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In the subsistence agricultural social context of the Hebrew Bible, children were necessary for communal survival. In such an economy, childrens labor contributes to the familys livelihood from a young age, rather than simply preparing the child for future adult work. Ethnographic research shows that this interdependent family life contrasts significantly with that of privileged modern Westerners, for whom children are dependents. This text seeks to look beyond the dominant cultural constructions of childhood in the modern West and the moral rhetoric that accompanies them so as to uncover what biblical texts intend to communicate when they utilize children as literary tropes in their own social, cultural, and historical context.

Table of Contents

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  1. Cover
  2. p. C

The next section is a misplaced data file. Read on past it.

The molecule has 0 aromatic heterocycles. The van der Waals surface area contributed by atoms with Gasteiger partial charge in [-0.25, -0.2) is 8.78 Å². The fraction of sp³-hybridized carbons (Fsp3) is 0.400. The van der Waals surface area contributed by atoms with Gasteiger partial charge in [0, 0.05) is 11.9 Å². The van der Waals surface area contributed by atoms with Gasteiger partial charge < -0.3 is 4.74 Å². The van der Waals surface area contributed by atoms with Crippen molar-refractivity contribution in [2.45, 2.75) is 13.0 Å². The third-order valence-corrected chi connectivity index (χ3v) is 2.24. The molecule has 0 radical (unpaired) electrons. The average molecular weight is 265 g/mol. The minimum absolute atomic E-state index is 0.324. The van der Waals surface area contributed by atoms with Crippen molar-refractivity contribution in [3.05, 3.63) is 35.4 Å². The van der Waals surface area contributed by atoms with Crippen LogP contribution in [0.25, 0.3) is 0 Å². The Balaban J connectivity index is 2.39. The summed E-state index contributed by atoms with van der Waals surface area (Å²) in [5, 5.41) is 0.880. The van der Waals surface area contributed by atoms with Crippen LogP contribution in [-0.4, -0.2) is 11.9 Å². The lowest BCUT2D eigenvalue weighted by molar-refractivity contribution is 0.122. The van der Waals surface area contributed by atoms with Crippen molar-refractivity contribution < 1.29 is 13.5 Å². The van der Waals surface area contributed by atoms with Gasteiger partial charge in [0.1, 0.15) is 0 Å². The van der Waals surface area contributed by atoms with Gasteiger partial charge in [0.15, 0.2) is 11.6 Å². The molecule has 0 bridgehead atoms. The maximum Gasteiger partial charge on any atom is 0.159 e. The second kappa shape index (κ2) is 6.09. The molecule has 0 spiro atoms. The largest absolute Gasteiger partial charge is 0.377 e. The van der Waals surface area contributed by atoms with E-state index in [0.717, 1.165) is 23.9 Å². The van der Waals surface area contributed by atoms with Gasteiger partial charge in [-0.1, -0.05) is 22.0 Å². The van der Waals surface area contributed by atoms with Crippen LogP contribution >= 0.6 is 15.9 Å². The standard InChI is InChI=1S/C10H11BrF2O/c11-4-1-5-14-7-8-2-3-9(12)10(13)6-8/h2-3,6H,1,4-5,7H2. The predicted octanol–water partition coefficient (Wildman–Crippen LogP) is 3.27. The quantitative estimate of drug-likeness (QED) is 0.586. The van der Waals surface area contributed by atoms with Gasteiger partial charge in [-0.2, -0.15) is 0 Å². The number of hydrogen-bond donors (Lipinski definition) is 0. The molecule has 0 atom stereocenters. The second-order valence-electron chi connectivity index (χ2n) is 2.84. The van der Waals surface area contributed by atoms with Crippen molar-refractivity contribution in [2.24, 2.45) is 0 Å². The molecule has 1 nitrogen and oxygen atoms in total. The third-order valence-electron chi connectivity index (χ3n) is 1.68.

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  1. Title Page, Copyright
  2. pp. i-vi
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  1. Contents
  2. pp. vii-viii
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  1. Acknowledgments
  2. pp. ix-xii
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  1. Abbreviations
  2. pp. xiii-xiv
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  1. Biblical Children, Biblical Childhoods
  2. pp. 1-32
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  1. Interpreting (In)fertility
  2. pp. 33-64
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  1. The Value of Education and Enculturation
  2. pp. 65-92
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  1. The Child and the Community at Risk
  2. pp. 93-124
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  1. Conclusion
  2. pp. 125-130
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  1. Bibliography
  2. pp. 131-144
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  1. Index of Subjects
  2. pp. 145-150
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  1. Index of Names
  2. pp. 151-154
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